According to a second aspect of the present invention, there is provided an internal combustion engine including at least an engine cylinder, said engine cylinder includes a hollow cylinder room enclosed by a cylinder wall and a first and a second cylinder heads at the ends of said cylinder room, said engine cylinder further includes a piston having a first and a second piston surfaces, said piston is disposed within said cylinder room and partitions said cylinder room into a first and a second combustion chambers, wherein said first combustion chamber is formed by co-operation of said first piston surface and said first cylinder head and said second combustion chamber is formed by co-operation of said second piston surface and said second cylinder head, said piston being movable between a first and a second piston positions between said cylinder heads, said first and second piston positions correspond respective to said first and second combustion chambers of their minimum chamber volumes, such that, during engine operations, a complete cycle of reciprocating movements of said piston from one starting position back to that starting position corresponds to a complete engine combustion cycle in both said first and second combustion chambers.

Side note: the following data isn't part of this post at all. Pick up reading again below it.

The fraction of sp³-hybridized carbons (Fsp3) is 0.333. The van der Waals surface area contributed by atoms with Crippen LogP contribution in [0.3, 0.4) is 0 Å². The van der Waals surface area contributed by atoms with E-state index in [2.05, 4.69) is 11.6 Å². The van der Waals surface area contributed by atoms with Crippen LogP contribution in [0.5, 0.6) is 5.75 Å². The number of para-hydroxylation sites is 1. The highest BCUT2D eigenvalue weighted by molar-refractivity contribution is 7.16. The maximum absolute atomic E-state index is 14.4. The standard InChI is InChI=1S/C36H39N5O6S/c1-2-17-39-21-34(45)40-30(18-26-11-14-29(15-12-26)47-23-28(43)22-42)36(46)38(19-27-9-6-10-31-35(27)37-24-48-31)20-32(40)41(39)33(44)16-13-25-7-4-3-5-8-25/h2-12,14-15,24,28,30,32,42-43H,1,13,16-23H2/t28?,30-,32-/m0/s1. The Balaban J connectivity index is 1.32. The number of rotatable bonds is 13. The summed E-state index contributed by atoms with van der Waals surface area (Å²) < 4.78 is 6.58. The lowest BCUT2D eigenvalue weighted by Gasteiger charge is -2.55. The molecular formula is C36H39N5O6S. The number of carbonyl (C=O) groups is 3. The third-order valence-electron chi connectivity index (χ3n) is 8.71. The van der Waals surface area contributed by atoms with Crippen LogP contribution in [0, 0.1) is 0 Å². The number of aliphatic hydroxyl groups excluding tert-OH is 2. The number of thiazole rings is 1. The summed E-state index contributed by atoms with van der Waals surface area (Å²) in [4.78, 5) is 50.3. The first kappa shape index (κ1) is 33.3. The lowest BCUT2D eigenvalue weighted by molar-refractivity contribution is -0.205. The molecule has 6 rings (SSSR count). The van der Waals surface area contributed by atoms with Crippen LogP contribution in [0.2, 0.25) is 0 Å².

BRIEF DESCRIPTION OF THE DRAWINGS

Preferred embodiments of the present invention of an internal combustion engine or engine topology will be explained in more detail in the specific description below by way of examples and with reference to the accompanying drawings in which:

FIGS. 1a to 1 b show schematic diagrams of an internal combustion engine illustrating the principle of operation of a first preferred embodiment of the present invention;

FIGS. 1c and 1 d are simplified cross-sectional views generally orthogonal to that of FIGS. 1a and 1 b;